EspañolThe Revolutionary Armed Forces of Colombia, trying to transition from guerrilla warfare to politics, currently face tension and division, according to new party President Rodrigo Londoño Echeverry, also known as Timochenko.
In a letter written from Havana, Cuba, the FARC’s leader described problems the group experienced during its first congressional meeting. He asked that those who disagree with the deal made between the FARC and the Colombian government to withdraw from the organization.
“Personally I did have a bitter taste (in my mouth),” he wrote. “No one in the FARC can say that I have called them to tell them to support me or nominate me to be their leader, nor have I discouraged anyone from supporting X or Y comrade. If I were going to do that I would have been doing it already during our periodic meetings.”
He added that during the meeting, there was a “systematic campaign” in which his qualifications to “remain the head of the FARC” were put into question.
“Maybe they’re right,” he said. “I barely won the primary, I have never been in political scenarios, nor a chairman of a communal board, etc. What I don’t like is that they use harsh, unfair methods and nothing in the framework of the party spirit that should define us.”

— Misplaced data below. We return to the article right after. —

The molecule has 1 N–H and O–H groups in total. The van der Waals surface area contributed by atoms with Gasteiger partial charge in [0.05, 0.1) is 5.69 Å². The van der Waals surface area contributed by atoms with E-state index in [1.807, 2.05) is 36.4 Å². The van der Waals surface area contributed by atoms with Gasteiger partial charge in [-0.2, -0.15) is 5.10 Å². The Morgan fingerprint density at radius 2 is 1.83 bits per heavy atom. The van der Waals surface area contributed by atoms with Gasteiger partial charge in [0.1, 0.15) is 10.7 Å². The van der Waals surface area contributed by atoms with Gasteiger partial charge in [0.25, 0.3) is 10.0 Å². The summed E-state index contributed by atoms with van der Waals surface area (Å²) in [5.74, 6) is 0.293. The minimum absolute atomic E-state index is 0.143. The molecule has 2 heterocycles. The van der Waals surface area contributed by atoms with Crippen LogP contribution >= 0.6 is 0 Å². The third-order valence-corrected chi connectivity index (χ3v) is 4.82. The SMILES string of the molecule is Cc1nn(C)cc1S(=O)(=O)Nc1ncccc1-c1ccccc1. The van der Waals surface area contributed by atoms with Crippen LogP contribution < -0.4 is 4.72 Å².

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One of the leaders of the FARC secretariat, Jesús Santrich, claimed that there is no place for division within a political movement, and that Timochenko is accepted in the party. He said he didn’t understand the letter, as everyone at meetings thus far have agreed Timochenko is the leader.
“If any division exists within the FARC it is in labor divisions, organization and political strategy. We all agree about around our boss, who is Timoleón Jiménez,” he said.